Prime Minister Scott Morrison and Labor Leader Anthony Albanese have both been contradicted by fellow party members on policy issues.
Liberal MPs spent Friday morning trying to walk back Mr Morrison’s lack of enthusiasm to establish a federal corruption watchdog despite it being a election promise in 2019.
Labor’s finance spokeperson also appeared to contradict Mr Albanese’s suggestion the party’s proposed urgent care clinic policy had been specifically costed by independent bureaucrats.
Mr Morrison and Mr Albanese attended Good Friday church services after they both promised to suspend the political warfare on the public holiday.
Mr Morrison attended Syndal Baptist Chuch in Melbourne’s west while Mr Albanese attended a Maronite mass at St Charbel’s in Sydney’s southwest.
“Easter is not about politics. My faith isn’t about politics,” Mr Morrison said
“One of the great things about Australia is that people are allowed to practise their faith with respect,” Mr Albanese said.
Mr Albanese was joined by the prime minister’s wife and former Liberal prime minister Tony Abbott at the Good Friday mass in Sydney.
Mr Morrison’s wife, Jenny, and their daughters, Abbey and Lily, were greeted by Mr Albanese, as was Mr Abbott. Mr Albanese and Mrs Morrison both gave readings.
Elsewhere, three of the four police officers from the prime minister’s security detail injured in a car crash in Tasmania on Thursday are out of hospital.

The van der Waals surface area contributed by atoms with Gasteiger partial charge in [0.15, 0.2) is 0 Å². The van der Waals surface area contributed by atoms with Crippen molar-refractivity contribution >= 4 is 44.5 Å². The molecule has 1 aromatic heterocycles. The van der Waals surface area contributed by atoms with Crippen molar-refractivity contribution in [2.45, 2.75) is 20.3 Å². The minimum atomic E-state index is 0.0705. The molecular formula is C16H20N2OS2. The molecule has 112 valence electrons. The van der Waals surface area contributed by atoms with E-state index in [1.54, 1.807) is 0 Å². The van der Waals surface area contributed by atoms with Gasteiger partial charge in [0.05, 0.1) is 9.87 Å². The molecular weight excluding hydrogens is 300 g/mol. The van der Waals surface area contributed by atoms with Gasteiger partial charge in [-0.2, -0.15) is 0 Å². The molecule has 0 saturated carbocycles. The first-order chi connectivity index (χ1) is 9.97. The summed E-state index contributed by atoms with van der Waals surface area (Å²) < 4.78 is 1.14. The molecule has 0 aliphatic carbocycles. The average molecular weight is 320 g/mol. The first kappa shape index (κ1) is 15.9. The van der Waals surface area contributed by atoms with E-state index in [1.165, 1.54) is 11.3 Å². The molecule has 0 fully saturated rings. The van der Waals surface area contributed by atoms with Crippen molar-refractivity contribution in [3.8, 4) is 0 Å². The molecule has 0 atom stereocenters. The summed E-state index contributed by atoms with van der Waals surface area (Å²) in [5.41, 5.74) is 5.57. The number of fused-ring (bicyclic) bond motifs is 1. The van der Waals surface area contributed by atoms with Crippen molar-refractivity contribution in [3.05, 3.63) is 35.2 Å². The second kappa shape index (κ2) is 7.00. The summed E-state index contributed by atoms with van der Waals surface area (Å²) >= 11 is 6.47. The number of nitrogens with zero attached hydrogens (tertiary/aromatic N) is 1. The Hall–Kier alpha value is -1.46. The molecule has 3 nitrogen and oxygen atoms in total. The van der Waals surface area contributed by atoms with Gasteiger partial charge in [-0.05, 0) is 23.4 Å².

Two Tasmanian Police officers and one federal police officer have been discharged. A second federal officer is still being treated in hospital for his injuries.
Mr Morrison, who spoke to the two federal officers on Friday, said the incident was a reminder to stay safe on the roads this Easter.
“If you are travelling around of course, please be safe, be careful,” he said.
Mr Morrison wasn’t involved in the two-car crash – he was in a car moving ahead of the accident – and the driver of the other vehicle involved was unhurt. Tasmania Police are still investigating.
Mr Albanese said he spoke to the prime minister on Thursday night about the collision and passed on his well wishes to the injured officers.
Labor finance spokesperson Katy Gallagher clarified comments made by Mr Albanese earlier in the week about Labor’s plan to set up urgent care clinics.
“This has been fully costed by the Parliamentary Budget Office,” Mr Albanese said on Wednesday.
But Senator Gallagher tweeted late on Thursday that the policy “has not been formally costed by the PBO” and that the $135 million cost over four years was “based on work done by the PBO”.
Mr Albanese echoed Senator Gallagher on Friday, saying the policy had been fully costed based off work by the PBO.
“They were informed by the PBO work and all of our policies will be fully costed,” Mr Albanese said.
Meanwhile, government frontbenchers Stuart Robert and Simon Birmingham spent Friday saying the coalition would try again to establish a federal anti-corruption watchdog after Mr Morrison backflipped on a promise to set it up after the 2019 poll.
“We will come back again and we will seek, through a bipartisan level, to get that going,” Mr Robert told Nine Network.
Mr Morrison and Mr Albanese will go head-to-head in their first debate of the election campaign on Wednesday in Brisbane ahead of the poll on May 21.